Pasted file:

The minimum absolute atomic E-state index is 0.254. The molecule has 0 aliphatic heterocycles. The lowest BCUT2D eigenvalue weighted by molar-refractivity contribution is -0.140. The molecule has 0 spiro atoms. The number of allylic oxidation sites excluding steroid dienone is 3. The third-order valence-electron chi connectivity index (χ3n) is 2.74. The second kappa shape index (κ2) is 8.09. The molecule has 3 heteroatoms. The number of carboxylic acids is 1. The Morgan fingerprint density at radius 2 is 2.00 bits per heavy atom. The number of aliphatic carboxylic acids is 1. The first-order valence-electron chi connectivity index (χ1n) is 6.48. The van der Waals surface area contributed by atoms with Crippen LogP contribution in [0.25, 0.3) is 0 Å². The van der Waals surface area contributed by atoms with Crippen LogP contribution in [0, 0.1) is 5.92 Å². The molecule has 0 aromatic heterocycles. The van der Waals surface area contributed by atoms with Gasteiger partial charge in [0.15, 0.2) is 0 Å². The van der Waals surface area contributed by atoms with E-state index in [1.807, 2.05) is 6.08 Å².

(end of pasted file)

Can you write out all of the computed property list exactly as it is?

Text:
The minimum absolute atomic E-state index is 0.254. The molecule has 0 aliphatic heterocycles. The lowest BCUT2D eigenvalue weighted by molar-refractivity contribution is -0.140. The molecule has 0 spiro atoms. The number of allylic oxidation sites excluding steroid dienone is 3. The third-order valence-electron chi connectivity index (χ3n) is 2.74. The second kappa shape index (κ2) is 8.09. The molecule has 3 heteroatoms. The number of carboxylic acids is 1. The Morgan fingerprint density at radius 2 is 2.00 bits per heavy atom. The number of aliphatic carboxylic acids is 1. The first-order valence-electron chi connectivity index (χ1n) is 6.48. The van der Waals surface area contributed by atoms with Crippen LogP contribution in [0.25, 0.3) is 0 Å². The van der Waals surface area contributed by atoms with Crippen LogP contribution in [0, 0.1) is 5.92 Å². The molecule has 0 aromatic heterocycles. The van der Waals surface area contributed by atoms with Gasteiger partial charge in [0.15, 0.2) is 0 Å². The van der Waals surface area contributed by atoms with E-state index in [1.807, 2.05) is 6.08 Å².